Seasickness sufferers know the drill. Another weekend invitation to go out on a friend’s boat declined. What if I get sick in front of everyone? Forget even thinking about the possibility of a family cruise – the mere mention of 7 days trapped on the waves sends chills terror down your spine. Seasickness (or the more general term of motion/travel sickness) can be debilitating to your social and travel dreams. So what can you do to ease some of the worry that comes with the very distinct possibility of getting ill while in motion?
Why Do I Get Seasickness?
First, it’s helpful to know exactly WHY your body is reacting so violently to the waves. Much can be blamed on the inner ear. This area – along with the eyes and sensory nerves – controls the body’s balance-sensing systems. When the body experiences repeated motions, like rolling on ocean swells or bumpy amusement park rides, the inner ear can’t adapt and tries to adjust to the conflicting inputs. This adjustment manifests as dizziness, cold sweats, drowsiness and uncontrollable nausea – definitely not the most fun way to spend a day on the water far from shore.
An interesting fact about seasickness is that it rarely affects infants and toddlers; and adults over the age of 50 become less susceptible to motion-related sickness as they age. But for the rest of the population, avoiding and treating the issue is a big business.
Fooling the Inner Ear
What can you do to fool the inner ear and other sensory systems?
Trying to do close focus work, like reading or typing on a computer, often makes motion sickness feel much worse. Look up and use distractions such as music, controlled breathing or aromatherapy oils to take your mind away from the discomfort as much as possible.
For mild cases of seasickness, simply focusing on the horizon in the direction you’re traveling may be all that’s necessary. By staring straight ahead, your eyes are allowed to sense forward movement that tends to overcome the rocking and rolling side-to-side motions to which your inner ear can’t adjust. Eyes tell the inner ear and brain that this motion is okay. This also works in a moving car, which is why many who experience carsickness feel much better when they can sit in the front seat and look forward.
But what if you’re on a week-long cruise and always facing toward the horizon just isn’t something feasible? How can anyone attempt to conquer the chocolate buffet and stare toward the horizon at the same time? It can’t be done. Now is the time to pull out what works!
Pharmacist Recommended Seasickness Remedies
(OTC) is over-the-counter or available without a doctor’s prescription (RX)
SeaBand (OTC). With no side effects and drug-free, these washable and reusable soft wrist wraps are often a first-line for sufferers. Within the wrap is a hard plastic knob that is placed on the wrist directly over the Nei-Kuan (P6) point. By gently pressing the knob on the acupressure point, nausea signals to the brain are disrupted. Directions are simple…Place your middle three fingers on the inside of your wrist with the edge of the third finger on the wrist crease. The Nei-Kuan point is just under the edge of your index finger between the two central tendons. Position the button facing downward over the Nei-Kuan point and repeat on the other arm. Both bands should be worn and must be positioned correctly. SeaBands are also shown to be effective for nausea caused by chemotherapy, anesthesia, and morning sickness.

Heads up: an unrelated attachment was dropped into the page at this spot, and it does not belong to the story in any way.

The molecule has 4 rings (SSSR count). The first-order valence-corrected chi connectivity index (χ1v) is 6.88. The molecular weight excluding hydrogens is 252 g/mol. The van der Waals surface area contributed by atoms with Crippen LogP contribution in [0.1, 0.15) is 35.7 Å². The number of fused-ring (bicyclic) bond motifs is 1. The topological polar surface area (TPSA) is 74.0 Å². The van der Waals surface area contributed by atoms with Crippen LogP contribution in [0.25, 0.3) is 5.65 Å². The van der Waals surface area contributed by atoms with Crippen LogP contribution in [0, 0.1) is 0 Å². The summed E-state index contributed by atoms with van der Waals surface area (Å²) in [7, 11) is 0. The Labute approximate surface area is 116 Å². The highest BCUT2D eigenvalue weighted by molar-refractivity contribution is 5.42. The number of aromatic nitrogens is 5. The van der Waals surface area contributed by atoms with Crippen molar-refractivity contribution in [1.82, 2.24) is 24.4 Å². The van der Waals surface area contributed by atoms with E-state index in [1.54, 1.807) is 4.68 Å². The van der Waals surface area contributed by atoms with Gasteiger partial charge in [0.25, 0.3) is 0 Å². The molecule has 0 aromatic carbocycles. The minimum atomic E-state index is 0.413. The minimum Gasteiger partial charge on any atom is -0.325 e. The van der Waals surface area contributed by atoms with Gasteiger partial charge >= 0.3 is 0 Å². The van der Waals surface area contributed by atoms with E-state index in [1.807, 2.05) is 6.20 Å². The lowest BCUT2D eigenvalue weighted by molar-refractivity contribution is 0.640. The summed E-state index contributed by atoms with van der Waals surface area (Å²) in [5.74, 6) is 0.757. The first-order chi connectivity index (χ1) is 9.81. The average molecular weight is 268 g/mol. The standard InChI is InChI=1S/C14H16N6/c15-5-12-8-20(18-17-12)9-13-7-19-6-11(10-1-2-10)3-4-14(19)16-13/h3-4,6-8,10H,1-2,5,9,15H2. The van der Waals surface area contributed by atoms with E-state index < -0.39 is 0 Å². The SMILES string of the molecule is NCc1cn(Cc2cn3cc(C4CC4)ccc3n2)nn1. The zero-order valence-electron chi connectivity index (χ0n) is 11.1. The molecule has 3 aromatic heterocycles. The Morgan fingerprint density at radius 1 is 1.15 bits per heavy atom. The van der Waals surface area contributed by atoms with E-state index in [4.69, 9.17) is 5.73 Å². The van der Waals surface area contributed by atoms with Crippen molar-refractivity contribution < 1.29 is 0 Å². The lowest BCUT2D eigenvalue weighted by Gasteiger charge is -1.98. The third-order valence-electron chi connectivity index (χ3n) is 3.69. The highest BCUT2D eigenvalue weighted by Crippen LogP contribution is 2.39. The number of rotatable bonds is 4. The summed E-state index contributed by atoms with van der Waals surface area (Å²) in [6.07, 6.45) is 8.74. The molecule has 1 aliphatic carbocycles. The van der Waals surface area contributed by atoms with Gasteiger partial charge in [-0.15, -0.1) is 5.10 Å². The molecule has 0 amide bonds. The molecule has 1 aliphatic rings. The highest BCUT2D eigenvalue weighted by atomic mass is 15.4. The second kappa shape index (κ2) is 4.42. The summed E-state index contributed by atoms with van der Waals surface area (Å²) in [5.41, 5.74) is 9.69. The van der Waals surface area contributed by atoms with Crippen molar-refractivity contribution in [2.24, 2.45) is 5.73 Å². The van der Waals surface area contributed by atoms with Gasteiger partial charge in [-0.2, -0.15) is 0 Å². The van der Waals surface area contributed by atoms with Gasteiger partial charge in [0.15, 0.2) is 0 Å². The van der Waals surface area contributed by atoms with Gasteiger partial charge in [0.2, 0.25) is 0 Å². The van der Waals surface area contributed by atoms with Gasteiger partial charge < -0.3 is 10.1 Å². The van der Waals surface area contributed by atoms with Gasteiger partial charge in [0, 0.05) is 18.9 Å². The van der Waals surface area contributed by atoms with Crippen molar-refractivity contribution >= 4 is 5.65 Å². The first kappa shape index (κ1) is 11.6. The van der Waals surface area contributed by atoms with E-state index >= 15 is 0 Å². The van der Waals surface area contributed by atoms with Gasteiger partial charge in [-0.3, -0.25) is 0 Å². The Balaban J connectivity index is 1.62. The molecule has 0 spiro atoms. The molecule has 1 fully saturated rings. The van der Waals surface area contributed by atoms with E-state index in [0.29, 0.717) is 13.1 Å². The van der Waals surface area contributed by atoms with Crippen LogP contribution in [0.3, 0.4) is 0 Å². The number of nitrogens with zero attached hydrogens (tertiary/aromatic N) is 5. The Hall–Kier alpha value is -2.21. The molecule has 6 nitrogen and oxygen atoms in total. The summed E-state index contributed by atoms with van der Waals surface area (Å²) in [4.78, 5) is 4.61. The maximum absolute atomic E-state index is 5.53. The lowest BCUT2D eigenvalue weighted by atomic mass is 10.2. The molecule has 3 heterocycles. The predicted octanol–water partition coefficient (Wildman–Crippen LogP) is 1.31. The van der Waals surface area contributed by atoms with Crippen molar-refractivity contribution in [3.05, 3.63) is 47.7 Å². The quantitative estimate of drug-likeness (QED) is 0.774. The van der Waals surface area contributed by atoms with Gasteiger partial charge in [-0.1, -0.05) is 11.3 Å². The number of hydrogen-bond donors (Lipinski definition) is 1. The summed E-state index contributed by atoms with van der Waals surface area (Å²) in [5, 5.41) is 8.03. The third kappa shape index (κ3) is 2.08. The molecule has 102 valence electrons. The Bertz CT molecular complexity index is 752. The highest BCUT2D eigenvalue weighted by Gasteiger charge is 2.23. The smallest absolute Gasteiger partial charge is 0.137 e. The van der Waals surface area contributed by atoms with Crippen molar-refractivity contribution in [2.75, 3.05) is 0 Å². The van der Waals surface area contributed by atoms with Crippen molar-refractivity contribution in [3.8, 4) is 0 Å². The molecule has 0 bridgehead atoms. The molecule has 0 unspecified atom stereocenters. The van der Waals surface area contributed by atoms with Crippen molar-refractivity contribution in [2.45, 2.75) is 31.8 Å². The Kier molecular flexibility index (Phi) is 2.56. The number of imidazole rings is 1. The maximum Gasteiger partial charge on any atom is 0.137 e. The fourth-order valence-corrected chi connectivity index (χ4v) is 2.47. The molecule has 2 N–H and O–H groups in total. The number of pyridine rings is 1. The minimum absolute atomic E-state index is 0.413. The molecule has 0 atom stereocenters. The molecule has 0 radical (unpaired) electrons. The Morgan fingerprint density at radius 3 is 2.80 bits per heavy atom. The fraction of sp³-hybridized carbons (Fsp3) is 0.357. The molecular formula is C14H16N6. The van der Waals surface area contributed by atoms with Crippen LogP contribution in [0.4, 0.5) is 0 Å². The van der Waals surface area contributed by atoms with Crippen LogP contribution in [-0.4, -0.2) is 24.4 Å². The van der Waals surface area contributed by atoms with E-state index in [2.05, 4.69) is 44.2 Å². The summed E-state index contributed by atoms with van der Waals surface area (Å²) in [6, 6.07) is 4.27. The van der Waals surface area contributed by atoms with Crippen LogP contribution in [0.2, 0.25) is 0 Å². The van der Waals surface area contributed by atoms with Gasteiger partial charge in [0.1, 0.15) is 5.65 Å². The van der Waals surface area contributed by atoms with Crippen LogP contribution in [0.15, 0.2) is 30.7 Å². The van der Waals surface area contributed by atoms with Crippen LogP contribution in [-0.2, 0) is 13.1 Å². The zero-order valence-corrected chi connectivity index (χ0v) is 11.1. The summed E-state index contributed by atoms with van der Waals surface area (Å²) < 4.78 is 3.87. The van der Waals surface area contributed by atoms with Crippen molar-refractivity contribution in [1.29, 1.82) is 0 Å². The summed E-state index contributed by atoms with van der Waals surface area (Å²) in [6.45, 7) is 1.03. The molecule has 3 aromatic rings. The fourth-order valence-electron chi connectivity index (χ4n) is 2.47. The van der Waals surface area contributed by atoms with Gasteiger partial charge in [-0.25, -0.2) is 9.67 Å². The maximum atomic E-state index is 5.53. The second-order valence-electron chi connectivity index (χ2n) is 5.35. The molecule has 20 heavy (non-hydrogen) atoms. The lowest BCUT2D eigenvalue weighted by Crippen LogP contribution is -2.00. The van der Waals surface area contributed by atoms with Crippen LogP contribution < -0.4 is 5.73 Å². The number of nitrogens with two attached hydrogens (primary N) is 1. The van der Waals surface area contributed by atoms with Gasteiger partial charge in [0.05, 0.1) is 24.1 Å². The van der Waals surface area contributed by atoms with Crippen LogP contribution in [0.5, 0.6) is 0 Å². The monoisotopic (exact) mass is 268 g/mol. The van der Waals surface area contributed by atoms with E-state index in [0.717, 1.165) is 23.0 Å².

Ginger (OTC) – If conventional nausea control medications can’t be tolerated or a natural option is desired, ginger is an alternative. Available as chewing gum, candy, drinks, or tablet/capsule form – ginger has been used to treat nausea for centuries. It doesn’t work for everyone and shouldn’t be taken with blood thinners, but especially for milder cases of motion sickness, ginger can be a safe and effective treatment option.
Antihistamines (OTC) – Bonine (meclizine or cyclizine) and Dramamine (dimenhydrinate) are both familiar stand-bys in the motion sickness department. Available without a prescription, these are classified as long-acting antihistamines – the same type of medications you’ve taken for sinus stuffiness or a bad cold. Typically, these are effective if taken as directed and both have a “kid’s” dosage for the younger set to be used 1 hour before traveling or at the onset of symptoms as directed. Unfortunately, you may find drowsiness as a side effect with both of these medications.
Promethazine (RX) – This anti-nausea medicine is also known by the brand name Phenergan and will require a doctor’s prescription. Promethazine works to treat and prevent motion sickness by blocking certain natural substances in the body from the brain. It shouldn’t be used in children under the age of two and with caution in older children because of breathing issues. The normal dose is 25mg twice daily, taken 30 to 60 minutes before it’s needed and may cause you to feel sleepy and groggy.
Scopolamine (RX) – If someone is truly worried about their vacation being ruined by getting seasick, a visit to the doctor to get a prescription for scopolamine may be appropriate. Scopolamine, which is most commonly prescribed as a small patch to be placed behind one ear, should be put on at least 4 hours prior to exposure to motion and then is worn for up to 3 days. After 3 days, remove the patch and place another one behind the other ear. The short list of side effects for scopolamine may be dry mouth, drowsiness, blurry vision and sensitivity to bright light. You should avoid alcohol while wearing the patch.
Best of luck beating seasickness wherever it might try to find you!
Sea/motion-sickness products below for the whole family…>
Happy, Healthy Travels!
Lisa Chavis, RPh ~ The Travel Pharmacist
As with all medical conditions discussed on the Internet, check first with your doctor before using any alternative treatments.